by: Revolver news
Like the now disgraced and jobless Nina Jankowicz, DiResta is a career-girl of the Disinformation Industry — a constellation of NATO and US State Department-funded NGOs and civil society groups that censor inconvenient truths, facts and narratives under the guise of protecting the public from so-called “disinformation.” And like Nina Jankowicz, it turns out that DiResta’s name is closely associated with one of the most explosive and aggressively covered-up influence operations of the century.
Like most well-trained operatives of the disinformation industry, Renée is smart enough to couch her defense of Twitter’s censorship in layers of obfuscatory verbiage and heavily qualified lip service to the importance of free-expression. We should remember that even the Department of Homeland Security assured us in a hilarious “fact sheet” that its ill-fated Disinformation Governance Board is set up to defend free speech.
But anything more than a cursory look at Diresta’s “concerned” reaction to Musk and his cadre of “free-speech absolutists” completely betrays her true agenda. Here she is scribbling away in the Atlantic (emphasis ours):The idea of Twitter as the “global town square” was articulated by then-CEO Dick Costolo in 2013. He likened it to something from ancient Athens:
Thousands of years ago in the Greek Agora, that’s where you went to find out what was going on and talk about it, right? You came and talked about what was going on in your part of the village, and I came and talked about what was going on in mine, and the politician was there, and we listened to the issues of the day, and a musician was there and a preacher was there, et cetera, and it was multidirectional and it was unfiltered, and it was inside out, meaning the news was coming from the people it was happening to, not some observer.The unintended consequences of the platform that Jack Dorsey and his co-founders built, however, came into rather stark relief as it grew; a variety of unfortunate things that happen when humans engage with humans happened. On Twitter, however, these problems reached unprecedented heights via unfettered virality and velocity. The Islamic State made a home on the platform; harassment mobs proliferated; state actors and conspiracy theorists alike recognized that Twitter was a remarkable venue for propagandizing, unmediated, to millions. Public opinion began to shift against the hands-off approach. Government regulators began to pay attention.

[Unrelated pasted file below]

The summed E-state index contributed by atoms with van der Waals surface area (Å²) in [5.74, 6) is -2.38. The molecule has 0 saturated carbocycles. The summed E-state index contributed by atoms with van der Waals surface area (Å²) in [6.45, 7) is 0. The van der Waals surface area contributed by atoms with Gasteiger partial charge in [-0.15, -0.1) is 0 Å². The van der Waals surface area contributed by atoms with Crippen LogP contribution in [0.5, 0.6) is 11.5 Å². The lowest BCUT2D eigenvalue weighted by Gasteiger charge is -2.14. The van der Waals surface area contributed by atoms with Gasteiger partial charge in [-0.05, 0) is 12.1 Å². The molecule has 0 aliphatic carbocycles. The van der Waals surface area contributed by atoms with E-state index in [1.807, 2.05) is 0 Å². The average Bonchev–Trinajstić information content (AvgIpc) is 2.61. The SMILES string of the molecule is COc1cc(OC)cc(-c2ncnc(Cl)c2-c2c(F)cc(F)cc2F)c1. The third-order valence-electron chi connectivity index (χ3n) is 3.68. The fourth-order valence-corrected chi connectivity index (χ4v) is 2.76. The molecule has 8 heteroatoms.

How could the company maximize freedom of expression while minimizing the unique harms that the new communication infrastructure had enabled? A content-moderation regime emerged. Over the next seven years, its rules and practices would evolve in response to new and novel challenges: taking down terrorist propaganda, minimizing bad information during a pandemic, handling a litany of rumors and lies about election theft.
Let’s put aside DiResta’s daft use of the passive voice for a moment and take a second to appreciate how radical this passage is. The author just lumped in terrorist propaganda — specifically, ISIS propaganda — with Covid skepticism and skepticism pertaining to election integrity. Given that this is the Regime’s perspective, it is much easier to understand not only why something like the Disinformation Governance Board would exist in the first place, but why it would be housed within the Department of Homeland Security — one of the largest national security bureaucracies set up in the aftermath of 9/11 to protect the nation from terrorism.
If Covid skeptics, election skeptics, and by extension nearly half of America can be lumped in with ISIS on the basis of their political beliefs, it makes sense that the national security bureaucracy would be turned inward in order to crush the ISIS-level national security threat of Americans who oppose vaccine mandates or, God forbid, don’t think the 2020 election was fair. As we pointed out in earlier pieces, the Disinformation Industry is assigned to carry out the information warfare component of this domestic war on terror — to silence important speech on important matters central to democratic deliberation under the guise of “Defending Democracy against Disinformation.”
Renée, in her piece, is desperate to protect the Regime and its disinformation commissars from the supposed ISIS-level threat of free-speech on Twitter. She goes on to attack Musk and his “free speech absolutists” and to reject the notion of a “digital public square” in its entirety (emphasis ours):
Since the advent of more active content moderation on Twitter and other online platforms, the prototypical public square has been retconned—particularly by Musk’s supporters in the United States—into a haven for absolute free speech. This is not accurate. The real public square has always been moderated. Public-nuisance laws and noise ordinances have long placed restrictions on the time, place, and manner of expression protected by the First Amendment. Try to get a group of 100 ideological allies together to follow someone around a public park in the center of town shrieking at them, and see how that plays out.
Of course this is incredibly disingenuous. Noise ordinances and “public nuisance laws” simply do not analogize to narrative-level censorship on Covid, election results, and other such issues on social media.
Tellingly, in an earlier (and less guarded) piece for the Atlantic, DiResta not only encourages narrative-level political censorship on social media, she also claims that there is no political bias to social media censorship practices. DiResta insists that since misinformation overwhelmingly comes from the political right, this gives the false appearance that social media companies are biased against the right when they censor misinformation. Read the following passage and behold the twisted logic of a modern day commissar (emphasis ours):